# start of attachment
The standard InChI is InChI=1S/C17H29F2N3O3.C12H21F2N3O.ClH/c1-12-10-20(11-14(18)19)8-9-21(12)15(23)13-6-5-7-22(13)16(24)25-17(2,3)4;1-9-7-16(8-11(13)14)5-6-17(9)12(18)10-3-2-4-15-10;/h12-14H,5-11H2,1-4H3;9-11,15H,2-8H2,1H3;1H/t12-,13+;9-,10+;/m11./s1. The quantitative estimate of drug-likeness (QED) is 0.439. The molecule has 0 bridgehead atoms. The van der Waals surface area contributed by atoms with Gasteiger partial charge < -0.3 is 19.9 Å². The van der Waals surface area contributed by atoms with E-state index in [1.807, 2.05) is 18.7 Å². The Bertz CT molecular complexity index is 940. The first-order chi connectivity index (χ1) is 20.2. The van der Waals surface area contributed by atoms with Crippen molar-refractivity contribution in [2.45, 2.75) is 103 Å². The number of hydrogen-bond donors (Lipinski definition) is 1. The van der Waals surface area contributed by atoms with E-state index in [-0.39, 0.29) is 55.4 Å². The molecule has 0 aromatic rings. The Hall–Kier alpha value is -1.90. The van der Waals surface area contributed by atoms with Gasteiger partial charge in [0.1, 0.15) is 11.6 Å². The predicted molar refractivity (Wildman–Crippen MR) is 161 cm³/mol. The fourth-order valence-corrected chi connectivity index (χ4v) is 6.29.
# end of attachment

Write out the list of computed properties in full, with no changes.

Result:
The standard InChI is InChI=1S/C17H29F2N3O3.C12H21F2N3O.ClH/c1-12-10-20(11-14(18)19)8-9-21(12)15(23)13-6-5-7-22(13)16(24)25-17(2,3)4;1-9-7-16(8-11(13)14)5-6-17(9)12(18)10-3-2-4-15-10;/h12-14H,5-11H2,1-4H3;9-11,15H,2-8H2,1H3;1H/t12-,13+;9-,10+;/m11./s1. The quantitative estimate of drug-likeness (QED) is 0.439. The molecule has 0 bridgehead atoms. The van der Waals surface area contributed by atoms with Gasteiger partial charge < -0.3 is 19.9 Å². The van der Waals surface area contributed by atoms with E-state index in [1.807, 2.05) is 18.7 Å². The Bertz CT molecular complexity index is 940. The first-order chi connectivity index (χ1) is 20.2. The van der Waals surface area contributed by atoms with Crippen molar-refractivity contribution in [2.45, 2.75) is 103 Å². The number of hydrogen-bond donors (Lipinski definition) is 1. The van der Waals surface area contributed by atoms with E-state index in [-0.39, 0.29) is 55.4 Å². The molecule has 0 aromatic rings. The Hall–Kier alpha value is -1.90. The van der Waals surface area contributed by atoms with Gasteiger partial charge in [0.1, 0.15) is 11.6 Å². The predicted molar refractivity (Wildman–Crippen MR) is 161 cm³/mol. The fourth-order valence-corrected chi connectivity index (χ4v) is 6.29.